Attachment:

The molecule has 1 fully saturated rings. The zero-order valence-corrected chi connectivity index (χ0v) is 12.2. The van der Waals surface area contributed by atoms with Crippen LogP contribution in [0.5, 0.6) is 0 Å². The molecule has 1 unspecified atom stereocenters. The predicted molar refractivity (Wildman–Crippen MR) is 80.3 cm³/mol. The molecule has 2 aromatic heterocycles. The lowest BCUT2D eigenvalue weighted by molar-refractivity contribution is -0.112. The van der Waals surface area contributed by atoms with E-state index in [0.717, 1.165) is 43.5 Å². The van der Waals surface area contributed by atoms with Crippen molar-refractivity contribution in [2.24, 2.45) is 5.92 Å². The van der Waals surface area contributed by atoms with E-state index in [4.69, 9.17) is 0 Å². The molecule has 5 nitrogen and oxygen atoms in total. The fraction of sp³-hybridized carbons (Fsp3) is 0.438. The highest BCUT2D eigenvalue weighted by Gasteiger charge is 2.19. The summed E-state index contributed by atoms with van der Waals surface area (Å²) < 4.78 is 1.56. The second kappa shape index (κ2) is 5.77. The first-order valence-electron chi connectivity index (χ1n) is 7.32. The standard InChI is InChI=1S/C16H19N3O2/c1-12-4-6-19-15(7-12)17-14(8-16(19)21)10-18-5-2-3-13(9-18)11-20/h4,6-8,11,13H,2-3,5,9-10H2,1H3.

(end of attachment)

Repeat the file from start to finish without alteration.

The molecule has 1 fully saturated rings. The zero-order valence-corrected chi connectivity index (χ0v) is 12.2. The van der Waals surface area contributed by atoms with Crippen LogP contribution in [0.5, 0.6) is 0 Å². The molecule has 1 unspecified atom stereocenters. The predicted molar refractivity (Wildman–Crippen MR) is 80.3 cm³/mol. The molecule has 2 aromatic heterocycles. The lowest BCUT2D eigenvalue weighted by molar-refractivity contribution is -0.112. The van der Waals surface area contributed by atoms with E-state index in [0.717, 1.165) is 43.5 Å². The van der Waals surface area contributed by atoms with Crippen molar-refractivity contribution in [2.24, 2.45) is 5.92 Å². The van der Waals surface area contributed by atoms with E-state index in [4.69, 9.17) is 0 Å². The molecule has 5 nitrogen and oxygen atoms in total. The fraction of sp³-hybridized carbons (Fsp3) is 0.438. The highest BCUT2D eigenvalue weighted by Gasteiger charge is 2.19. The summed E-state index contributed by atoms with van der Waals surface area (Å²) < 4.78 is 1.56. The second kappa shape index (κ2) is 5.77. The first-order valence-electron chi connectivity index (χ1n) is 7.32. The standard InChI is InChI=1S/C16H19N3O2/c1-12-4-6-19-15(7-12)17-14(8-16(19)21)10-18-5-2-3-13(9-18)11-20/h4,6-8,11,13H,2-3,5,9-10H2,1H3.